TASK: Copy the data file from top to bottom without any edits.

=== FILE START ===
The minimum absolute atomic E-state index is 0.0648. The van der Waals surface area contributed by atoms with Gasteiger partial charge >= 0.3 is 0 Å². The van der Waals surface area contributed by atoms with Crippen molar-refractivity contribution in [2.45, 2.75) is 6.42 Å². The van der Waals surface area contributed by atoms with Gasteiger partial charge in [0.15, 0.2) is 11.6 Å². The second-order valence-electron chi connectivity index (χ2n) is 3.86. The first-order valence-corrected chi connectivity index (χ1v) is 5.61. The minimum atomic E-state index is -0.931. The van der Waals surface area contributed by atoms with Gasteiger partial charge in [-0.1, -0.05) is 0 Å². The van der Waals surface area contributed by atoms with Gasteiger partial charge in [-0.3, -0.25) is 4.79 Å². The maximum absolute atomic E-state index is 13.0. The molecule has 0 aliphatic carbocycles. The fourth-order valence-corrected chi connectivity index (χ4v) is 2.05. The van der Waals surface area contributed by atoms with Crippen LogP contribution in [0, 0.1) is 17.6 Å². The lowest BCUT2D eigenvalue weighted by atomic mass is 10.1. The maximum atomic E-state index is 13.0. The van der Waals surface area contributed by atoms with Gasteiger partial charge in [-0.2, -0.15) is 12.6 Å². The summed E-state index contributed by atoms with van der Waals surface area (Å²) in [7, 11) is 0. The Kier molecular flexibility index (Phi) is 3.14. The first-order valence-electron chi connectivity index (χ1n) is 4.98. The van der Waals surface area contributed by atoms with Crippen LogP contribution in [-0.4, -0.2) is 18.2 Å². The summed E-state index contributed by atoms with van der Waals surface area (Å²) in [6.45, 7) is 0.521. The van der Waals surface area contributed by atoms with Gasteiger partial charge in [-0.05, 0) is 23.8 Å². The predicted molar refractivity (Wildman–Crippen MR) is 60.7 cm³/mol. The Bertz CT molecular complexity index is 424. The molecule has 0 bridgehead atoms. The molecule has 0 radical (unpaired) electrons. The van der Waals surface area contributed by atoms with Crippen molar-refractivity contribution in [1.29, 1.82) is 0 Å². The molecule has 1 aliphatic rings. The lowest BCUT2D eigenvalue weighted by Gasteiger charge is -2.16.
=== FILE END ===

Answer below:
The minimum absolute atomic E-state index is 0.0648. The van der Waals surface area contributed by atoms with Gasteiger partial charge >= 0.3 is 0 Å². The van der Waals surface area contributed by atoms with Crippen molar-refractivity contribution in [2.45, 2.75) is 6.42 Å². The van der Waals surface area contributed by atoms with Gasteiger partial charge in [0.15, 0.2) is 11.6 Å². The second-order valence-electron chi connectivity index (χ2n) is 3.86. The first-order valence-corrected chi connectivity index (χ1v) is 5.61. The minimum atomic E-state index is -0.931. The van der Waals surface area contributed by atoms with Gasteiger partial charge in [-0.1, -0.05) is 0 Å². The van der Waals surface area contributed by atoms with Gasteiger partial charge in [-0.3, -0.25) is 4.79 Å². The maximum absolute atomic E-state index is 13.0. The molecule has 0 aliphatic carbocycles. The fourth-order valence-corrected chi connectivity index (χ4v) is 2.05. The van der Waals surface area contributed by atoms with Crippen LogP contribution in [0, 0.1) is 17.6 Å². The lowest BCUT2D eigenvalue weighted by atomic mass is 10.1. The maximum atomic E-state index is 13.0. The van der Waals surface area contributed by atoms with Gasteiger partial charge in [-0.2, -0.15) is 12.6 Å². The summed E-state index contributed by atoms with van der Waals surface area (Å²) in [7, 11) is 0. The Kier molecular flexibility index (Phi) is 3.14. The first-order valence-electron chi connectivity index (χ1n) is 4.98. The van der Waals surface area contributed by atoms with Crippen LogP contribution in [-0.4, -0.2) is 18.2 Å². The summed E-state index contributed by atoms with van der Waals surface area (Å²) in [6.45, 7) is 0.521. The van der Waals surface area contributed by atoms with Gasteiger partial charge in [-0.05, 0) is 23.8 Å². The predicted molar refractivity (Wildman–Crippen MR) is 60.7 cm³/mol. The Bertz CT molecular complexity index is 424. The molecule has 0 bridgehead atoms. The molecule has 0 radical (unpaired) electrons. The van der Waals surface area contributed by atoms with Crippen molar-refractivity contribution in [1.29, 1.82) is 0 Å². The molecule has 1 aliphatic rings. The lowest BCUT2D eigenvalue weighted by Gasteiger charge is -2.16.